DOD budget reflects impact of cyber, unmanned systems, R&D
This story has been updated from its original form.
The proposed 2015 Defense budget — the first request in 13 years not based on U.S. forces being involved in a foreign war — paints a picture of the military moving toward fewer soldiers, reduced spending and a greater reliance on technology.
The $495.6 billion budget request, released Tuesday with the rest of the federal budget, accounts for a reduction in the Army’s troop strength from 490,000 active-duty soldiers to between 440,000 and 450,000, along with reductions in the Reserve and National Guard.
While the Pentagon is bringing those troop levels to their lowest since the beginning of World War II — and they could go lower still in 2016 is sequester cutbacks kick in — military leaders are focusing on technology.
A key area, albeit a relatively small portion of the defense budget, is in cyber defense and cybersecurity. Troop levels may be on the way down, but the size cyber forces are on the way up, as is cyber spending, which had already more than doubled in 2014 from 2013, and would go to $5.1 billion in 2015. The U.S. Cyber Command is in the process of increasing its personnel from 900 at the beginning of 2013 to 4,900 by 2016. At the service’s component cyber commands, the Army will add 660, the Navy 1,000, the Air Force 2,000 and the Marines about 700 over the same time frame.
And while the budget document released Tuesday doesn’t get into specifics about robotics and unmanned systems, that clearly is an area where DOD is putting its money. The department recently released a 25-year Unmanned Systems Integrated Roadmap that outlines plans for smart, networked unmanned systems on land, air and sea. Whether airborne drones, robotic trucks or unmanned underwater minehunters, DOD has plenty of uses for automated systems, particularly as troop levels decline.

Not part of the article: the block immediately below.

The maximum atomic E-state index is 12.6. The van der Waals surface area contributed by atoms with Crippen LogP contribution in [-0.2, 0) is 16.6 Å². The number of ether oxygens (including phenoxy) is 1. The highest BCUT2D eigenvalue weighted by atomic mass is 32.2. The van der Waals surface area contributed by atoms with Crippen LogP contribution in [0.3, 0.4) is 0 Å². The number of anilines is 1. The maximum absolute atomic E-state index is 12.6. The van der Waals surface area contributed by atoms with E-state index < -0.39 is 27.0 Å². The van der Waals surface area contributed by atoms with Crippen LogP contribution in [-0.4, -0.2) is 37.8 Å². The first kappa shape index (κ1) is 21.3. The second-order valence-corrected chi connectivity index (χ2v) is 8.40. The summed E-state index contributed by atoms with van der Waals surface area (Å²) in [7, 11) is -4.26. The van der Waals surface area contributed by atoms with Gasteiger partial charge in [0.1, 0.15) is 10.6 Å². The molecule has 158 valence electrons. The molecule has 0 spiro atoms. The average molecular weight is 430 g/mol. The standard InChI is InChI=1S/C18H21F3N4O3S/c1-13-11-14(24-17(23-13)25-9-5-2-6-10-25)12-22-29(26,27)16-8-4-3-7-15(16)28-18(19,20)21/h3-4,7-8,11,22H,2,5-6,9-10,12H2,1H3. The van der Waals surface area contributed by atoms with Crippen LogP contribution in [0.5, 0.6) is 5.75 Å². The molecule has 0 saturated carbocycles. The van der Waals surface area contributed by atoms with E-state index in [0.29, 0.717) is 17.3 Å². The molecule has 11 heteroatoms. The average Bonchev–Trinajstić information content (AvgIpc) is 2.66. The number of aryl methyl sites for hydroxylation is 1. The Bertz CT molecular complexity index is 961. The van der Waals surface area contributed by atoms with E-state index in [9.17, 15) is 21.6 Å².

One victim of the new focus on unmanned systems is the venerable U-2 spy plane, which Defense Secretary Chuck Hagen, in previewing the budget last week, said would be replaced in favor of greater use of Global Hawk unmanned aerial vehicles. The U-2 has been in service since 1955 and was the primary high-altitude U.S. spy plane during the Cold War. But the Global Hawk provides greater range and duration, is becoming more cost-efficient and makes for a better high-altitude surveillance platform for the future, Hagel said.
The U-2 isn’t the only aircraft being put out to pasture or reduced in numbers; the Air Force also is retiring its A-10 warthog aircraft and reducing the size of its C-130 fleet, while the Navy will move ahead with the purchase of only 32 Littoral Combat Ship rather than the 52 ships that had been proposed.
A reliance on technology, of course, creates a need to develop new technologies, and DOD will continue to invest in science and technology programs. The budget allocates $11.5 billion for basic and applied research and development of advanced technology. The Defense Advanced Research Projects Agency, incubator of much of DOD’s cutting-edge tech, will get $2.9 billion, the same as in 2014.
In a time of tight budgets, DOD also aim to get the most out of its energy consumption, which makes up about three quarters of all the power used by the federal government. Among its investments are nearly $1.2 billion in third-party-financed contracts for better energy efficiency.